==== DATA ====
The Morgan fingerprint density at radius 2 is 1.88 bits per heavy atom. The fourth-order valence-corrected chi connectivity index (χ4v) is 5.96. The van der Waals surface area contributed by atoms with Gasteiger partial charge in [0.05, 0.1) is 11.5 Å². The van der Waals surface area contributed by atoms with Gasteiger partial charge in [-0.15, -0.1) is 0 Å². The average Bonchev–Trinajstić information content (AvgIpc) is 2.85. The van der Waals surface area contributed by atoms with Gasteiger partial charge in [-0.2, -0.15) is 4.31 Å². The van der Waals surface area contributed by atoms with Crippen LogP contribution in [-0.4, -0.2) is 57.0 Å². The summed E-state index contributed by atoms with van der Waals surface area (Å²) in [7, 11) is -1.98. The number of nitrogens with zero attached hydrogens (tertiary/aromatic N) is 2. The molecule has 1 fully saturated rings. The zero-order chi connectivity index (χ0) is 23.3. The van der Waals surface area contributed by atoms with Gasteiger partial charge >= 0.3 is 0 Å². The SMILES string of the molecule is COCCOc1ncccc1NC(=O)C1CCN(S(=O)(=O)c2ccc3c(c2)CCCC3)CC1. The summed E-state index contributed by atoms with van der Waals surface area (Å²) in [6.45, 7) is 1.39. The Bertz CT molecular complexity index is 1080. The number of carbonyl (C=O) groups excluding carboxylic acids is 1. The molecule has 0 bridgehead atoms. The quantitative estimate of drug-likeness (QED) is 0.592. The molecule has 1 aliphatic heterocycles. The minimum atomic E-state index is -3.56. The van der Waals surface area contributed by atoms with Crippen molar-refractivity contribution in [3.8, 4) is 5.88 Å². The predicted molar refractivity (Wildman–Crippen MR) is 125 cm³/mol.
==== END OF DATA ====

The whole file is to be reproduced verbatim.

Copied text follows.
The Morgan fingerprint density at radius 2 is 1.88 bits per heavy atom. The fourth-order valence-corrected chi connectivity index (χ4v) is 5.96. The van der Waals surface area contributed by atoms with Gasteiger partial charge in [0.05, 0.1) is 11.5 Å². The van der Waals surface area contributed by atoms with Gasteiger partial charge in [-0.15, -0.1) is 0 Å². The average Bonchev–Trinajstić information content (AvgIpc) is 2.85. The van der Waals surface area contributed by atoms with Gasteiger partial charge in [-0.2, -0.15) is 4.31 Å². The van der Waals surface area contributed by atoms with Crippen LogP contribution in [-0.4, -0.2) is 57.0 Å². The summed E-state index contributed by atoms with van der Waals surface area (Å²) in [7, 11) is -1.98. The number of nitrogens with zero attached hydrogens (tertiary/aromatic N) is 2. The molecule has 1 fully saturated rings. The zero-order chi connectivity index (χ0) is 23.3. The van der Waals surface area contributed by atoms with Gasteiger partial charge >= 0.3 is 0 Å². The SMILES string of the molecule is COCCOc1ncccc1NC(=O)C1CCN(S(=O)(=O)c2ccc3c(c2)CCCC3)CC1. The summed E-state index contributed by atoms with van der Waals surface area (Å²) in [6.45, 7) is 1.39. The Bertz CT molecular complexity index is 1080. The number of carbonyl (C=O) groups excluding carboxylic acids is 1. The molecule has 0 bridgehead atoms. The quantitative estimate of drug-likeness (QED) is 0.592. The molecule has 1 aliphatic heterocycles. The minimum atomic E-state index is -3.56. The van der Waals surface area contributed by atoms with Crippen molar-refractivity contribution in [3.8, 4) is 5.88 Å². The predicted molar refractivity (Wildman–Crippen MR) is 125 cm³/mol.